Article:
The climate summit in Madrid will achieve little, but 2019 could nonetheless turn out to be a turning point.
Worldwide emissions have risen again with yet further investment in new coal-fired power stations, but there is finally an acceptance that decisions are overdue and that emissions need to fall steadily for perhaps 20 years or more. Denial of the reality of climate change is no longer a credible political position, even in Donald Trump's USA.
The science of climate change is technically complex, and the experts are still unsure about the timing and severity of the damage that will be done if the policy failure continues. But there has been no serious scientific disagreement for 30 years or more that the growth in fossil fuel combustion cannot continue without catastrophic effects in the longer term.
The argument has been about how bad these impacts will be, and about when and where they will occur. 2019 has been the year when the public caught up with the climate science and overtook the politicians.
In the early 1990s, there had already developed a consensus among economists, led by Bill Nordhaus of Yale University - who won the 2018 Nobel Prize for his work - on the best policy path to keep down the cost of adjusting to a low-emission world.
Unlike the science, the economics of climate change turned out to be straightforward: make the consumption of carbon-intensive goods and services more expensive, start quickly - there appeared to be plenty of time - and rely on devices like a carbon tax. Tell everybody the tax will rise in the years ahead, providing the incentive to invest in low- or zero-carbon alternatives, and, crucially, avoid investing in high-carbon assets likely to become prematurely redundant.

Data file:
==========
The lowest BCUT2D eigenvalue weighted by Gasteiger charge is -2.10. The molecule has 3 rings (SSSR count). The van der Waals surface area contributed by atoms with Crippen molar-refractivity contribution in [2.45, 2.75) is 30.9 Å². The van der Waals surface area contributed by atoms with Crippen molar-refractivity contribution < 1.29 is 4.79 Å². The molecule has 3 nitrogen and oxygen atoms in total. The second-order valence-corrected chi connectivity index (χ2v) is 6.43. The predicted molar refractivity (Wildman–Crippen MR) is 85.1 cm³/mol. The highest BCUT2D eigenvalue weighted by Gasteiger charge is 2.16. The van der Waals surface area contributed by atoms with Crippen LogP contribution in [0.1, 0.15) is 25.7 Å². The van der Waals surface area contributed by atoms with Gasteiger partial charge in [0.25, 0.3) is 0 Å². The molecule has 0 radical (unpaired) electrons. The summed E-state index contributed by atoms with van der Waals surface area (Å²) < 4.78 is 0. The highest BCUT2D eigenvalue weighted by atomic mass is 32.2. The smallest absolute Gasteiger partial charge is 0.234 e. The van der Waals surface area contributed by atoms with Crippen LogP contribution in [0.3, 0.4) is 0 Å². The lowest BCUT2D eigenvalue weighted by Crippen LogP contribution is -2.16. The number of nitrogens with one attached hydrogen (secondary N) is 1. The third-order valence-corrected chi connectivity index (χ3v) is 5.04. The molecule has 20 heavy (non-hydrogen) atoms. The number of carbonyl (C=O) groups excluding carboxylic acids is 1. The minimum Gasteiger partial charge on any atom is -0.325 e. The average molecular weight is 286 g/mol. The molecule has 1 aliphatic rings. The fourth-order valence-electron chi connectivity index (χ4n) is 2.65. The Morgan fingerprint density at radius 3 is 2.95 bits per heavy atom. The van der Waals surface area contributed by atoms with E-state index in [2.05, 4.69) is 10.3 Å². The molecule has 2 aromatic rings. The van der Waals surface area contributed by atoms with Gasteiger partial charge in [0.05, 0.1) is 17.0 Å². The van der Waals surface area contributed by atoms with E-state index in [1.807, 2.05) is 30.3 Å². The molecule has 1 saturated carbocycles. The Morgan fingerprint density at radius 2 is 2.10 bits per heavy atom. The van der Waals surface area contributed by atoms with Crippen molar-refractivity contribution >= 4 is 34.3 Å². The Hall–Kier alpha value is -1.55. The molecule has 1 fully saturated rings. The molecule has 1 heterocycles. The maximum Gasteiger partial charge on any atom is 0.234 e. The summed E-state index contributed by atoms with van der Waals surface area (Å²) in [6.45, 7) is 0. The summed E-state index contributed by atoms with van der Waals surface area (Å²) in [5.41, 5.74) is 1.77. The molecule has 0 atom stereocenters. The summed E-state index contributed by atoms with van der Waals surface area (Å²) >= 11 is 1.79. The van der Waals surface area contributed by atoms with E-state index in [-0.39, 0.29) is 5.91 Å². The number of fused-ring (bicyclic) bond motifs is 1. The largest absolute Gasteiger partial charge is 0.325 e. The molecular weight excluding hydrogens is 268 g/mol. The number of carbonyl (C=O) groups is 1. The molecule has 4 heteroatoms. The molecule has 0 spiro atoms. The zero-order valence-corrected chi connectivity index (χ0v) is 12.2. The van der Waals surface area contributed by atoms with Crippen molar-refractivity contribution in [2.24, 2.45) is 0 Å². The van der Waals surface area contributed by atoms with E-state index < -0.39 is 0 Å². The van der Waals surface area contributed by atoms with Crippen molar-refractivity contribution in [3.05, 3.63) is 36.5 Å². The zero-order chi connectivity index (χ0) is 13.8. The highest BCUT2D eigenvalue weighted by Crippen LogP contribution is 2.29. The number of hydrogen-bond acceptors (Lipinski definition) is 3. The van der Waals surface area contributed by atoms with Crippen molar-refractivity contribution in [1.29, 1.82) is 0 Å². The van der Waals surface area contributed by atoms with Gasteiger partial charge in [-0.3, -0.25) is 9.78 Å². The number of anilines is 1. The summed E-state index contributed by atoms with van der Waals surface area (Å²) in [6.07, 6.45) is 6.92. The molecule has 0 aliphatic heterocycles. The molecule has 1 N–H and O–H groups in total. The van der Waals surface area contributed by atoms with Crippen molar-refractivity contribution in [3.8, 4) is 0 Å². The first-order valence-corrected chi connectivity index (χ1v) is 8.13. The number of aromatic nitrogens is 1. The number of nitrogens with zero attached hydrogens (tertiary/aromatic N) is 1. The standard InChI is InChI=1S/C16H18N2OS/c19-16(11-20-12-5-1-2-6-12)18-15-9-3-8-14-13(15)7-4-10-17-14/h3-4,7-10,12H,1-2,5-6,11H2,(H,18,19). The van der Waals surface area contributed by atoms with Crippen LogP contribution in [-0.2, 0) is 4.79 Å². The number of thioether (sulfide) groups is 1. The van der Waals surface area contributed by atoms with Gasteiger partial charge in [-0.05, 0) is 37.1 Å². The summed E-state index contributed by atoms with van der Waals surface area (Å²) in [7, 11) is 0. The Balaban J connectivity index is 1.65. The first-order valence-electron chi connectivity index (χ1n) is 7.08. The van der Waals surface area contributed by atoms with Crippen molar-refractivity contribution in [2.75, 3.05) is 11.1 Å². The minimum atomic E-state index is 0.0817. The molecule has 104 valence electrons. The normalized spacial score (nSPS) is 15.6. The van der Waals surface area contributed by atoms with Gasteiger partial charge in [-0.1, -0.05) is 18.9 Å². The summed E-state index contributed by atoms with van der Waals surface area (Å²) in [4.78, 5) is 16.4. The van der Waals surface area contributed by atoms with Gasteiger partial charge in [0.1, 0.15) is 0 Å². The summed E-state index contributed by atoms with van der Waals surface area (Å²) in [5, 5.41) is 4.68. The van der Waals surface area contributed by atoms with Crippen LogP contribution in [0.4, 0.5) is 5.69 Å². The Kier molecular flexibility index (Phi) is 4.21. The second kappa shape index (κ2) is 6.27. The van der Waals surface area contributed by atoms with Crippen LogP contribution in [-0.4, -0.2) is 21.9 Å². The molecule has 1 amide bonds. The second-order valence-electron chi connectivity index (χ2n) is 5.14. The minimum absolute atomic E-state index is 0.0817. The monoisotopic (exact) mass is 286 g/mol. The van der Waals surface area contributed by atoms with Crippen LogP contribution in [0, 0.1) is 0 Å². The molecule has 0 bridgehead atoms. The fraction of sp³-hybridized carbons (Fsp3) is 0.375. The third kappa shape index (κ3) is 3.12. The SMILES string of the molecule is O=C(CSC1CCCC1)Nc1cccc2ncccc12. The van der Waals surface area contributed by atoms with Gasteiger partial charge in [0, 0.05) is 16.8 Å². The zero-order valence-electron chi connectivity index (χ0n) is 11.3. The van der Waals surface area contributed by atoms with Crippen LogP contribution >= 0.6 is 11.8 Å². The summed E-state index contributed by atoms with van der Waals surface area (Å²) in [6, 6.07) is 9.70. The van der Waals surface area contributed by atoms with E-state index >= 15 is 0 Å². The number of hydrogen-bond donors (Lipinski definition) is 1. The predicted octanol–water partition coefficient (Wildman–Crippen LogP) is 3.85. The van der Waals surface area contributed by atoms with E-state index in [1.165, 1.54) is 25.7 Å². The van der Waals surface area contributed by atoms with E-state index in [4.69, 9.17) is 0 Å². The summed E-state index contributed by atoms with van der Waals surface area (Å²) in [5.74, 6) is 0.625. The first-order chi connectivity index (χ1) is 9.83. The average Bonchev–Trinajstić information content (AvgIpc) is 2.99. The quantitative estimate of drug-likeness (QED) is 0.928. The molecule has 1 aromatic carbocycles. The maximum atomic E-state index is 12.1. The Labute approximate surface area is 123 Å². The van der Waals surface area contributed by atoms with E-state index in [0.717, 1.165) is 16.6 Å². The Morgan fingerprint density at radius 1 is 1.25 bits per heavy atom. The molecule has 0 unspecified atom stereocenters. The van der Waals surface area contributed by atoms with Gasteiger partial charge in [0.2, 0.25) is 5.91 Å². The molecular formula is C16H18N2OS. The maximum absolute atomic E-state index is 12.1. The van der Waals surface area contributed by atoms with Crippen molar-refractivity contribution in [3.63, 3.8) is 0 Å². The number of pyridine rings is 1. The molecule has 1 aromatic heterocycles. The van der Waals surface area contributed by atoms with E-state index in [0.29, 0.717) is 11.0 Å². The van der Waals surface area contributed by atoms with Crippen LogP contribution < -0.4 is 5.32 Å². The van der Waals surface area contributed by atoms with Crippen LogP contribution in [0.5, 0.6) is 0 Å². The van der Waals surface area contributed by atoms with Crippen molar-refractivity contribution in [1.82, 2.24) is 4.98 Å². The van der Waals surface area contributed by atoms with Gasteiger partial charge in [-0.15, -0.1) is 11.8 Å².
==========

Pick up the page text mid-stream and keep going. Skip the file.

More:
Carbon pricing needs to be universal, since the planet has a shared atmosphere. Each unit of emissions, wherever the source, does the same damage. No country is a planet.
Nordhaus and his colleagues were unsuccessful in selling carbon pricing to policymakers and the 1997 Kyoto agreement instead assigned unenforceable emission limits to participating countries, leaving responsibility for implementation to each government.
Only 84 countries signed up (there are about 200 in the world) and some subsequently opted out. Fast-growing countries like China, now the world's largest emitter, were exempt and many of those who accepted targets did not stick to them.
Kyoto and the successor agreements have failed, another example of mistaking a target for a policy. In the absence of effective economic signals such as a universal carbon tax, the world has invested heavily in assets which must now be stranded, including high-carbon vehicles, heating and ventilation equipment and power stations.
The costs of adjustment will now be much higher than they needed to be because the wrong policy design was adopted at Kyoto.
Almost all the world's countries, 184 of the 200, were attendees at Madrid, and they meet again next November in Glasgow, a week after the US presidential election.
Widespread public alarm about climate change and the public support for the Extinction Rebellion protests around the world will make next November's meeting different - with or without Trump. If Trump is beaten and the next US president re-joins the international consensus, the Glasgow meeting could finally see the emergence of a coherent framework for policy which moves beyond aspirational, and unenforceable, national emission targets.
The European Union's climate policy has been criticised, but it has been more effective than elsewhere: per capita emissions in Europe have been falling and are lower than in other developed parts of the world. The USA is led by a climate change denier - remember the 'Trump Digs Coal' banners at the 2016 election rallies - even though Americans, according to Gallup, have recently been expressing record levels of concern about climate change.